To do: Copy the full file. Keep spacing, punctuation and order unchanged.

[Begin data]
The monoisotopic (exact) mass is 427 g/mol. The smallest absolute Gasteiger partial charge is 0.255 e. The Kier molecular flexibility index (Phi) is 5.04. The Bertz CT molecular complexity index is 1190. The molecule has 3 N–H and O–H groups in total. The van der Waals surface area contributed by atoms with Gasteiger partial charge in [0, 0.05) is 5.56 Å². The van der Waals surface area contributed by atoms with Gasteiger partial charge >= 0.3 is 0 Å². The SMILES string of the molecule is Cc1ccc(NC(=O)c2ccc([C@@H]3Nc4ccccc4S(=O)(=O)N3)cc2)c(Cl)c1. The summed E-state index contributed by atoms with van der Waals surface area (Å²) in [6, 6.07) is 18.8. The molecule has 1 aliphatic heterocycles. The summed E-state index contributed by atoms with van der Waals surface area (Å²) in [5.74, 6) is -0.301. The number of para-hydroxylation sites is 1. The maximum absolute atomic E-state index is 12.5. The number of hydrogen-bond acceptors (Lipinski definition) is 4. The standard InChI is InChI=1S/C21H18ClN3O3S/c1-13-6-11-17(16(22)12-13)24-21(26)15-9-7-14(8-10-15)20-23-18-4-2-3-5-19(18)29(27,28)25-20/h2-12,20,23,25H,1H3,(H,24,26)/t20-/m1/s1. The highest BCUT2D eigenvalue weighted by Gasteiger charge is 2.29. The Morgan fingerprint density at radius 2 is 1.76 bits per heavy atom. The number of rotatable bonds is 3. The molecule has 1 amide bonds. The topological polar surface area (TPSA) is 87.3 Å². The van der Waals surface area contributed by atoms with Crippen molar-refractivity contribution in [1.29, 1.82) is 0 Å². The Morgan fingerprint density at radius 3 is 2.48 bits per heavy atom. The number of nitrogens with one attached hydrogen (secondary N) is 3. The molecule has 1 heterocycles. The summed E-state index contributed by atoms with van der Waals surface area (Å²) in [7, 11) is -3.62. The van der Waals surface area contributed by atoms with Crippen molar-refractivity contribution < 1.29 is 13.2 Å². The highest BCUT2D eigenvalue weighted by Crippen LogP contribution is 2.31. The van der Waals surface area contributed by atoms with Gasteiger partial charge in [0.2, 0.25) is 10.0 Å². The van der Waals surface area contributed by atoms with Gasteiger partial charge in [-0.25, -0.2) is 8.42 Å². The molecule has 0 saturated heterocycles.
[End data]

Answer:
The monoisotopic (exact) mass is 427 g/mol. The smallest absolute Gasteiger partial charge is 0.255 e. The Kier molecular flexibility index (Phi) is 5.04. The Bertz CT molecular complexity index is 1190. The molecule has 3 N–H and O–H groups in total. The van der Waals surface area contributed by atoms with Gasteiger partial charge in [0, 0.05) is 5.56 Å². The van der Waals surface area contributed by atoms with Gasteiger partial charge >= 0.3 is 0 Å². The SMILES string of the molecule is Cc1ccc(NC(=O)c2ccc([C@@H]3Nc4ccccc4S(=O)(=O)N3)cc2)c(Cl)c1. The summed E-state index contributed by atoms with van der Waals surface area (Å²) in [6, 6.07) is 18.8. The molecule has 1 aliphatic heterocycles. The summed E-state index contributed by atoms with van der Waals surface area (Å²) in [5.74, 6) is -0.301. The number of para-hydroxylation sites is 1. The maximum absolute atomic E-state index is 12.5. The number of hydrogen-bond acceptors (Lipinski definition) is 4. The standard InChI is InChI=1S/C21H18ClN3O3S/c1-13-6-11-17(16(22)12-13)24-21(26)15-9-7-14(8-10-15)20-23-18-4-2-3-5-19(18)29(27,28)25-20/h2-12,20,23,25H,1H3,(H,24,26)/t20-/m1/s1. The highest BCUT2D eigenvalue weighted by Gasteiger charge is 2.29. The Morgan fingerprint density at radius 2 is 1.76 bits per heavy atom. The number of rotatable bonds is 3. The molecule has 1 amide bonds. The topological polar surface area (TPSA) is 87.3 Å². The van der Waals surface area contributed by atoms with Crippen molar-refractivity contribution in [1.29, 1.82) is 0 Å². The Morgan fingerprint density at radius 3 is 2.48 bits per heavy atom. The number of nitrogens with one attached hydrogen (secondary N) is 3. The molecule has 1 heterocycles. The summed E-state index contributed by atoms with van der Waals surface area (Å²) in [7, 11) is -3.62. The van der Waals surface area contributed by atoms with Crippen molar-refractivity contribution < 1.29 is 13.2 Å². The highest BCUT2D eigenvalue weighted by Crippen LogP contribution is 2.31. The van der Waals surface area contributed by atoms with Gasteiger partial charge in [0.2, 0.25) is 10.0 Å². The van der Waals surface area contributed by atoms with Gasteiger partial charge in [-0.25, -0.2) is 8.42 Å². The molecule has 0 saturated heterocycles.